A Phase IIa study (NCT01803074) evaluated GSK3532795 monotherapy administered once-daily at doses ranging from 5 mg to 120 mg to participants with subtype B HIV-1 for 10 days. In this study, GSK3532795 demonstrated similar antiviral activity against both wild-type HIV-1 and HIV-1 with Gag polymorphisms resistant to bevirimat.14,15 In addition, GSK3532795 administered as monotherapy at the 40-mg and 120-mg dose levels for 10 days demonstrated potent antiviral activity in participants with subtype C HIV-1 and at least 1 Gag polymorphism at baseline.15,16 Treatment-emergent changes in Gag occurred mainly at positions A364 and V362. Suboptimal clinical responses to GSK3532795 were seen in participants having certain baseline double polymorphisms in Gag, such as V362/V370. The clinical response to GSK3532795 was further reduced in participants with the baseline R286K polymorphism in addition to the V362 or V370 baseline Gag polymorphisms.12

A Phase IIb trial (NCT02415595) compared 3 different doses of GSK3532795 to efavirenz with each drug administered with tenofovir DF/emtricitabine. An analysis at Week 24 found that treatment-emergent NRTI resistance developed in 10 out of 153 (6.5%) participants receiving GSK3532795. No participants in the efavirenz group developed NRTI resistance. Among participants receiving GSK3532795, 4 (2.6%) developed treatment-emergent Gag mutations at positions 362 and/or 364. The high rate of NRTI resistance among participants receiving GSK3532795 was one of the reasons that the GSK3532795 clinical development program was discontinued.5,17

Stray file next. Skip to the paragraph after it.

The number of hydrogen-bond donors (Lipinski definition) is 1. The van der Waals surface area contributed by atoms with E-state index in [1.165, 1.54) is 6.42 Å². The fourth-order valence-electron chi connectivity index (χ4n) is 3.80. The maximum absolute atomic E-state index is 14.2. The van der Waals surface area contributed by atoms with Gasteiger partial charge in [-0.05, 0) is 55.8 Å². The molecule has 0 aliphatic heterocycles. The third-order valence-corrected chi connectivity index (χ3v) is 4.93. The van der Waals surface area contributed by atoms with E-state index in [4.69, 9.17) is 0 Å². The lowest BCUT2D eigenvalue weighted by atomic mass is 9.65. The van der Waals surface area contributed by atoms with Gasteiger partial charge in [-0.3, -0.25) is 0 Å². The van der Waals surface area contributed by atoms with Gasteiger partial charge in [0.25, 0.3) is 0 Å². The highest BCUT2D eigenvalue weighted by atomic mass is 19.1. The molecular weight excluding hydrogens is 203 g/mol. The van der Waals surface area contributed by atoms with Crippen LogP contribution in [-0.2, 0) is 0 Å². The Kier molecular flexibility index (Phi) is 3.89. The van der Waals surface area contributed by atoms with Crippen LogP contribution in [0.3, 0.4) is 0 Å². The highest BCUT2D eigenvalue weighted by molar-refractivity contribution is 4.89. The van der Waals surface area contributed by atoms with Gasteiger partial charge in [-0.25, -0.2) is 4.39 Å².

Clinical Trials


Study Identifiers: AI468-002; NCT01803074

Sponsor: ViiV Healthcare

Phase: IIa

Status: This study has been completed.

Study Purpose: The purpose of this study was to evaluate the safety and antiviral activity of GSK3532795 monotherapy and GSK3532795 administered with atazanavir (with or without ritonavir).

Study Population: Participants were treatment-naive adults or treatment-experienced (but PI- and MI-naive) adults with subtype B or C HIV. Participants had HIV RNA ≥ 5,000 copies/mL and CD4 counts ≥ 200 cells/mm3.

Dosing: AI468-002 was a multipart trial. All doses of GSK3532795 were administered once daily as an oral solution.

Part A: Participants with subtype B HIV were randomized to 1 of 4 GSK3532795 dose groups: 5 mg, 10 mg, 20 mg, or 40 mg. Later additional participants were randomized to GSK3532795 80 mg and 120 mg dose groups. Within each dose group, participants received either GSK3532795 monotherapy or placebo for 10 days.

Part B: Participants with subtype B HIV were randomized to 1 of 4 groups to receive the following regimens for 28 days:

  • Tenofovir DF/emtricitabine 300/200 mg + atazanavir 300 mg boosted with ritonavir 100 mg
  • GSK3532795 40 mg + atazanavir 300 mg boosted with ritonavir 100 mg
  • GSK3532795 40 mg + atazanavir 400 mg
  • GSK3532795 80 mg + atazanavir 400 mg